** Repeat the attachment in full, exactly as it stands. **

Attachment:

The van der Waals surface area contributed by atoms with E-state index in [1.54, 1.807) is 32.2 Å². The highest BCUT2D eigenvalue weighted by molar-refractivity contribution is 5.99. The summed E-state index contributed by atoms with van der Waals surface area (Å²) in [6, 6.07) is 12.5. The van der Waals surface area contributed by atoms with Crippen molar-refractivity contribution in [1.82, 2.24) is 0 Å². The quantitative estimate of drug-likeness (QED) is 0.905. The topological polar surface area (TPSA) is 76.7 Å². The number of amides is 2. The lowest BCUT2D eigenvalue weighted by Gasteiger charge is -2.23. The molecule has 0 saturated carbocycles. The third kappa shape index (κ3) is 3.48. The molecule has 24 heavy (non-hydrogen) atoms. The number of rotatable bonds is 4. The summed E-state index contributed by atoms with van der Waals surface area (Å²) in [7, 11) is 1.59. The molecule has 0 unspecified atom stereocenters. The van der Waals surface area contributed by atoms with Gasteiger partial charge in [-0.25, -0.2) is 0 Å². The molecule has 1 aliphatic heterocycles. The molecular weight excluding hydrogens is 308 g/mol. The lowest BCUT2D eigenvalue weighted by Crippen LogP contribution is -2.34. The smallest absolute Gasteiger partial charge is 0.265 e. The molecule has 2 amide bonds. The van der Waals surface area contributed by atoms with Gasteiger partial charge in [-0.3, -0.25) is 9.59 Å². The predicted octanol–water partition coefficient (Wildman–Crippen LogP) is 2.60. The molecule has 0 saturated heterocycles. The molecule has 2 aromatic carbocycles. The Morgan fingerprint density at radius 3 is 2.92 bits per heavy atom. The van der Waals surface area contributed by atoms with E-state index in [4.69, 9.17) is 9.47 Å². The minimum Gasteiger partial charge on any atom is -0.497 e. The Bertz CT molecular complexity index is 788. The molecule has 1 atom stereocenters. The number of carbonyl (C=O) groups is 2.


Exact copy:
The van der Waals surface area contributed by atoms with E-state index in [1.54, 1.807) is 32.2 Å². The highest BCUT2D eigenvalue weighted by molar-refractivity contribution is 5.99. The summed E-state index contributed by atoms with van der Waals surface area (Å²) in [6, 6.07) is 12.5. The van der Waals surface area contributed by atoms with Crippen molar-refractivity contribution in [1.82, 2.24) is 0 Å². The quantitative estimate of drug-likeness (QED) is 0.905. The topological polar surface area (TPSA) is 76.7 Å². The number of amides is 2. The lowest BCUT2D eigenvalue weighted by Gasteiger charge is -2.23. The molecule has 0 saturated carbocycles. The third kappa shape index (κ3) is 3.48. The molecule has 24 heavy (non-hydrogen) atoms. The number of rotatable bonds is 4. The summed E-state index contributed by atoms with van der Waals surface area (Å²) in [7, 11) is 1.59. The molecule has 0 unspecified atom stereocenters. The van der Waals surface area contributed by atoms with Gasteiger partial charge in [-0.25, -0.2) is 0 Å². The molecule has 1 aliphatic heterocycles. The molecular weight excluding hydrogens is 308 g/mol. The lowest BCUT2D eigenvalue weighted by Crippen LogP contribution is -2.34. The smallest absolute Gasteiger partial charge is 0.265 e. The molecule has 2 amide bonds. The van der Waals surface area contributed by atoms with Gasteiger partial charge in [-0.3, -0.25) is 9.59 Å². The predicted octanol–water partition coefficient (Wildman–Crippen LogP) is 2.60. The molecule has 0 saturated heterocycles. The molecule has 2 aromatic carbocycles. The Morgan fingerprint density at radius 3 is 2.92 bits per heavy atom. The van der Waals surface area contributed by atoms with E-state index in [4.69, 9.17) is 9.47 Å². The minimum Gasteiger partial charge on any atom is -0.497 e. The Bertz CT molecular complexity index is 788. The molecule has 1 atom stereocenters. The number of carbonyl (C=O) groups is 2.